KDDI's Flat Rate Users Spend Twice as Much on Content
By Eric Lin, Mon May 03 18:30:00 GMT 2004
Makoto Takahashi, Chief of Content at KDDI, compared the habits of users on KDDI's 2G and 3G networks at the Brew Japan conference last week. Instead of focusing on speed, he focused on how pricing effects buying habits.
KDDI has millions of 2G subscribers, all of whom pay per-megabyte tariffs for 1xRTT data. Out of 340,000 3G subscribers, almost 90% have opted for the "EZ Flat" unlimited tariff for 1xEV-DO data. Takahashi compared the habits of these two groups. It's a dodgy move to split these users into flat rate vs. per packet users, but Takahashi may feel that the perceived speed of 1xRTT is often fast enough for users.
KDDI discovered that while 2G users accessed the EZ Web homepage an average of once every 10 days or so, 3G users accessed the home page an average of at least once a day. He points out this does not mean 2G users are not using data services, but instead that they jump right to their bookmarks, skipping any browsing in order to avoid additional charges.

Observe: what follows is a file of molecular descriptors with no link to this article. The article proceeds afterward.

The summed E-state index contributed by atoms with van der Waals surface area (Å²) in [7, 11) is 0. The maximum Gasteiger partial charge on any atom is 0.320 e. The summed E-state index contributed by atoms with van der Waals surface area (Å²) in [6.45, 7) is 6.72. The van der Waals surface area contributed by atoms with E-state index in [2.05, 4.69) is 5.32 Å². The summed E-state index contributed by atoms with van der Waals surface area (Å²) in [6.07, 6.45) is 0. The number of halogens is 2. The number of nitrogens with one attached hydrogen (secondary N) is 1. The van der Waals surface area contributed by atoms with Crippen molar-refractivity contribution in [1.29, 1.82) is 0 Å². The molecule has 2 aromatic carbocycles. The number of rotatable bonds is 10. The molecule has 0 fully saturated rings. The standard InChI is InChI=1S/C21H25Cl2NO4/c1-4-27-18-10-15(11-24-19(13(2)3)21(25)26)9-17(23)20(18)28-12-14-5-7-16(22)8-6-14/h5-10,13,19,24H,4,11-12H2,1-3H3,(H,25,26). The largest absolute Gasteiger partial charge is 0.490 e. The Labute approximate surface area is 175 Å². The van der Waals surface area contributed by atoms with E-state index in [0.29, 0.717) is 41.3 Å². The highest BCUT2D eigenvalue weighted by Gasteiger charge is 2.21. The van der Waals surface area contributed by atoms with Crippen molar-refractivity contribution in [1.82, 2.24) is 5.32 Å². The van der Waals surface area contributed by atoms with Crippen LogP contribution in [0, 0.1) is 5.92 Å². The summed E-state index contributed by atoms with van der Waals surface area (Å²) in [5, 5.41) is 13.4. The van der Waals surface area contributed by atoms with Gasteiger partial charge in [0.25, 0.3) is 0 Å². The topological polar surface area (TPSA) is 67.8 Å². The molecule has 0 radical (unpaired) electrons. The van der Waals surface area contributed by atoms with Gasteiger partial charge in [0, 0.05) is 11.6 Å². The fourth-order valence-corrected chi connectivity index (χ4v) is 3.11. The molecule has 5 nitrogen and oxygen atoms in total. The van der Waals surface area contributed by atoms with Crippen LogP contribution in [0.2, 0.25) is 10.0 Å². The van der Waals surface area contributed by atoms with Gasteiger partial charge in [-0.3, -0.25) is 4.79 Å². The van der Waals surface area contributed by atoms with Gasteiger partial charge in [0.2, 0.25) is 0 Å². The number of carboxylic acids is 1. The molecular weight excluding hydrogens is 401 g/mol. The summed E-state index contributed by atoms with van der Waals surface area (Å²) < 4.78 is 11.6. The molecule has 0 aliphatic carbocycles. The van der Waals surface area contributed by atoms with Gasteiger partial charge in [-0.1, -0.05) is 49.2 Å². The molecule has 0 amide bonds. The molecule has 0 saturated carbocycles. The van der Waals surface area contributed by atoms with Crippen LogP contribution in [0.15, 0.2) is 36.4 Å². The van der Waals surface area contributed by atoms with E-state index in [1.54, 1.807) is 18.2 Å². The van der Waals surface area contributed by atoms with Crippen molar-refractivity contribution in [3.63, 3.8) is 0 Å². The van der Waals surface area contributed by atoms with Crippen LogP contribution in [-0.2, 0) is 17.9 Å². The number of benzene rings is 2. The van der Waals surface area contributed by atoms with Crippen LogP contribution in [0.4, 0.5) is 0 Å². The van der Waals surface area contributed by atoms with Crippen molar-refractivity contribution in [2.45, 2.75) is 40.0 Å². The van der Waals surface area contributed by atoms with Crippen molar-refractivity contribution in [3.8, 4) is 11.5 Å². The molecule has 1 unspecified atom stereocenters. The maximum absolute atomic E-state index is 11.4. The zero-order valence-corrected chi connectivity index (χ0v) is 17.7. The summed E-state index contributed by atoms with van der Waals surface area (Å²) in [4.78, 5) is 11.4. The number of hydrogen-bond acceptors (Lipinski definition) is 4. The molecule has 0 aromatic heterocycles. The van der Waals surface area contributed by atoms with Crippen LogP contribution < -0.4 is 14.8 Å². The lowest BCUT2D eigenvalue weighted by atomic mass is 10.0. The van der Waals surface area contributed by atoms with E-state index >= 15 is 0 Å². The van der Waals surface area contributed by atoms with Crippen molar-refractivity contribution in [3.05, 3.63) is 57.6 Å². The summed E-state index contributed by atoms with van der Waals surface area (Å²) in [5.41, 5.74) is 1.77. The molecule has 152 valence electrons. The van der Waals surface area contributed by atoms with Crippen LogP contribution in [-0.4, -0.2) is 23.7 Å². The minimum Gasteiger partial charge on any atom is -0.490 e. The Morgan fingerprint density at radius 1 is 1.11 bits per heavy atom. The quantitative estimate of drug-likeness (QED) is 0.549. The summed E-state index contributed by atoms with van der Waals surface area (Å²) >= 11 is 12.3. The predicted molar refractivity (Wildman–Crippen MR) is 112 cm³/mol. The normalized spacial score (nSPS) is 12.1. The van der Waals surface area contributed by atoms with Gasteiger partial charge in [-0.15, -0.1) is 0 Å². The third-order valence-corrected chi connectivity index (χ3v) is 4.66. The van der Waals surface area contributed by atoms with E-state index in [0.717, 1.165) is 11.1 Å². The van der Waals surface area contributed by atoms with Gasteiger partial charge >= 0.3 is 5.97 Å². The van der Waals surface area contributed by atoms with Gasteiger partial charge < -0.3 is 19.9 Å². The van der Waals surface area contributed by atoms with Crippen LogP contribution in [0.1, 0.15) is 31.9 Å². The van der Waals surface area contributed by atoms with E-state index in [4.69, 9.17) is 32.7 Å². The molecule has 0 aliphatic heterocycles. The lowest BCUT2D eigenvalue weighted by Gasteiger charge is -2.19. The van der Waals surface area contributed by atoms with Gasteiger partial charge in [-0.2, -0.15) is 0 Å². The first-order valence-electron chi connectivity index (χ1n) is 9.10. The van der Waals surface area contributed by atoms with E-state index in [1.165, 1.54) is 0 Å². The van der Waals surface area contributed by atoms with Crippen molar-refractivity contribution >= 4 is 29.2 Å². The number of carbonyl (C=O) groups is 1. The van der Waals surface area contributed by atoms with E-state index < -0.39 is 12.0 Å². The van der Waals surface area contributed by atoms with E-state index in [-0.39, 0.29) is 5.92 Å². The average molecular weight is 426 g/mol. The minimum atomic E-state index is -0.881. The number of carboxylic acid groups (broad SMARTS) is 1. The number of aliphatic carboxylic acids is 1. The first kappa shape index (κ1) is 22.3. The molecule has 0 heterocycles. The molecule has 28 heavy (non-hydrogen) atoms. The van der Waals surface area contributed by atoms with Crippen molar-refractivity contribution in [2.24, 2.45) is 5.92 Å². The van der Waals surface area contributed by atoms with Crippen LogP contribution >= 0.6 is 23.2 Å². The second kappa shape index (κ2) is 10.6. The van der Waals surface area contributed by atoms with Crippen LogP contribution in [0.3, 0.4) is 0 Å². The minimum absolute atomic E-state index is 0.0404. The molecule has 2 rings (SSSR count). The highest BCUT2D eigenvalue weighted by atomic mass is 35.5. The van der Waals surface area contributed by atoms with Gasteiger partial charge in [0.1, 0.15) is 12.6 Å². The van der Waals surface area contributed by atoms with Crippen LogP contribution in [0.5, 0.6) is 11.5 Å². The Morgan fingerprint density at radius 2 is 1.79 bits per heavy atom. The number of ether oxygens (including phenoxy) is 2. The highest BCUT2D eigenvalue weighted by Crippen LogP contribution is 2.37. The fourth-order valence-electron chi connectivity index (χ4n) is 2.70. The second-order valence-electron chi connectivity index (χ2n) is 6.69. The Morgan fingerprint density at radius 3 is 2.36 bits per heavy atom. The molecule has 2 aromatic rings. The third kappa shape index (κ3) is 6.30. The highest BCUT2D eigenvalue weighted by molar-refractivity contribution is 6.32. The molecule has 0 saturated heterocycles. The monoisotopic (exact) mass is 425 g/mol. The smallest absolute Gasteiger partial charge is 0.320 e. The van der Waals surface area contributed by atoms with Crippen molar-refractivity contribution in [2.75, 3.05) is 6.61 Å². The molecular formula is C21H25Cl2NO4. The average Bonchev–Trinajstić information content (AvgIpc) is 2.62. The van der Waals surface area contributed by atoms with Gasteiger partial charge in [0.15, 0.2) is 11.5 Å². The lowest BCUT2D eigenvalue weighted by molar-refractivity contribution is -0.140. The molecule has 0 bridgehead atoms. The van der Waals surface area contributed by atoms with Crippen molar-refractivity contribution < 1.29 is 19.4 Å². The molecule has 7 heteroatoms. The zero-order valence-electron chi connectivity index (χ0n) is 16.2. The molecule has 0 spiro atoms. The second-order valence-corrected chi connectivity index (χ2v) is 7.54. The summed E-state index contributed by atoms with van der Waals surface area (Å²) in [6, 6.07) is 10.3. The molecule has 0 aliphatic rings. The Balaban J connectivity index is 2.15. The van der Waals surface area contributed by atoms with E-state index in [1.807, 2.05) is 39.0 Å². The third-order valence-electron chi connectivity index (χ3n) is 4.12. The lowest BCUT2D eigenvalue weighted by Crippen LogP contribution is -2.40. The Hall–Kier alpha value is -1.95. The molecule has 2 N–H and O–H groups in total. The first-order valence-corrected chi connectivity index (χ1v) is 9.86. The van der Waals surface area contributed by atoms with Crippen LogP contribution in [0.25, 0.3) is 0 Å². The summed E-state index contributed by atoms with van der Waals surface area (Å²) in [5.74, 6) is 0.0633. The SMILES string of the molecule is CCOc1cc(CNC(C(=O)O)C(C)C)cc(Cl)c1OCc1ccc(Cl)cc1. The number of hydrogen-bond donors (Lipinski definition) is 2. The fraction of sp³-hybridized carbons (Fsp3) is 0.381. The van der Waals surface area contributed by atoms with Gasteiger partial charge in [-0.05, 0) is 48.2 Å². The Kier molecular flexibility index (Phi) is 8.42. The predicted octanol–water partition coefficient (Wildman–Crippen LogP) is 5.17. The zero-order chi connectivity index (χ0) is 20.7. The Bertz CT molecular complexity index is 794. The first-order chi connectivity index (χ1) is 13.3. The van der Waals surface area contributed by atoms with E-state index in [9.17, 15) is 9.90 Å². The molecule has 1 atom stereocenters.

Dottocomu helps us translate KDDI's other finding presented at the conference. 3G flat-rate users spend twice as much on content per month than 2G user per-packet users. 2G users spend an average of JPY 610 per month, while 3G users spend 1470. Takahashi believes that just as flat rate charges encourage people to browse, it also encourages users to discover and subscribe to new content.
Of course it's difficult to completely rule out the advantage of 3G speeds, especially when comparing content expidentures. KDDI has a new service where users can download pop chart hits to their handsets. It seems 3G users would more likely to use this because both they don't have to worry about additional data charge and they won't have to wait but a minute or so for the song to download. If a lower percentage of DoCoMo's FOMA users opt for their unlimited tarriff, it will be interesting for them to compare habits between flat rate and per-packet 3G users. Then we will have a better idea of exactly how flat rate pricing effects usage and buying habits.